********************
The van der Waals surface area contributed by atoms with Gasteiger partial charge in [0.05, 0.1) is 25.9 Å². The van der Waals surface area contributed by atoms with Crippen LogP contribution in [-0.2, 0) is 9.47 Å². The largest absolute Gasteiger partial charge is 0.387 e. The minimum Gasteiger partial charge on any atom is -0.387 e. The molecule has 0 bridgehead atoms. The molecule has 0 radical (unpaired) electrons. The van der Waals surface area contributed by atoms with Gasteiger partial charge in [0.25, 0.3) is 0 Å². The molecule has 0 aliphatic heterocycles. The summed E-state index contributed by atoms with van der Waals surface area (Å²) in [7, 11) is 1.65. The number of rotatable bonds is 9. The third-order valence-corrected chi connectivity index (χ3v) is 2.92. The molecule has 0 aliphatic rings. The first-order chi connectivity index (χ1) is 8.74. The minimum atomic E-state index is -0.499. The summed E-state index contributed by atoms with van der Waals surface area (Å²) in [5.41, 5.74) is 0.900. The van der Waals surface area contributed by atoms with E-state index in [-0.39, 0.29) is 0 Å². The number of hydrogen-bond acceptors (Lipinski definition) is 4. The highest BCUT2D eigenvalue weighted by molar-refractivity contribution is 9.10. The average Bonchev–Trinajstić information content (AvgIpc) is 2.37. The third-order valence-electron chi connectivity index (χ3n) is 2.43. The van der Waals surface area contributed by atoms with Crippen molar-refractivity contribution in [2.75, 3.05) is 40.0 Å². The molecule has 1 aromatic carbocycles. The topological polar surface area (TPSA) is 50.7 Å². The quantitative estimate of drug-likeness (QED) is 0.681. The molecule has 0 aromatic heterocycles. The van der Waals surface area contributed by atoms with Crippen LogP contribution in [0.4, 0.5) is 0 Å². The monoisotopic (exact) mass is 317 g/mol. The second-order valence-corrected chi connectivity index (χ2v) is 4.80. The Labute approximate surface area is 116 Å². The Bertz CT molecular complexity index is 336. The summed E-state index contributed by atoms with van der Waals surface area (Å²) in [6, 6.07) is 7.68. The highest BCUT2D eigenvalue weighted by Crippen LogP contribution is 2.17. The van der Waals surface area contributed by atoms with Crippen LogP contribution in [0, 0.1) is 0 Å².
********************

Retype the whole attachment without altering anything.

The van der Waals surface area contributed by atoms with Gasteiger partial charge in [0.05, 0.1) is 25.9 Å². The van der Waals surface area contributed by atoms with Crippen LogP contribution in [-0.2, 0) is 9.47 Å². The largest absolute Gasteiger partial charge is 0.387 e. The minimum Gasteiger partial charge on any atom is -0.387 e. The molecule has 0 bridgehead atoms. The molecule has 0 radical (unpaired) electrons. The van der Waals surface area contributed by atoms with Gasteiger partial charge in [0.25, 0.3) is 0 Å². The molecule has 0 aliphatic heterocycles. The summed E-state index contributed by atoms with van der Waals surface area (Å²) in [7, 11) is 1.65. The number of rotatable bonds is 9. The third-order valence-corrected chi connectivity index (χ3v) is 2.92. The molecule has 0 aliphatic rings. The first-order chi connectivity index (χ1) is 8.74. The minimum atomic E-state index is -0.499. The summed E-state index contributed by atoms with van der Waals surface area (Å²) in [5.41, 5.74) is 0.900. The van der Waals surface area contributed by atoms with E-state index in [-0.39, 0.29) is 0 Å². The number of hydrogen-bond acceptors (Lipinski definition) is 4. The highest BCUT2D eigenvalue weighted by molar-refractivity contribution is 9.10. The average Bonchev–Trinajstić information content (AvgIpc) is 2.37. The third-order valence-electron chi connectivity index (χ3n) is 2.43. The van der Waals surface area contributed by atoms with Crippen molar-refractivity contribution in [2.75, 3.05) is 40.0 Å². The molecule has 1 aromatic carbocycles. The topological polar surface area (TPSA) is 50.7 Å². The quantitative estimate of drug-likeness (QED) is 0.681. The molecule has 0 aromatic heterocycles. The van der Waals surface area contributed by atoms with Crippen LogP contribution in [0.4, 0.5) is 0 Å². The monoisotopic (exact) mass is 317 g/mol. The second-order valence-corrected chi connectivity index (χ2v) is 4.80. The Labute approximate surface area is 116 Å². The Bertz CT molecular complexity index is 336. The summed E-state index contributed by atoms with van der Waals surface area (Å²) in [6, 6.07) is 7.68. The highest BCUT2D eigenvalue weighted by Crippen LogP contribution is 2.17. The van der Waals surface area contributed by atoms with Crippen LogP contribution in [0, 0.1) is 0 Å².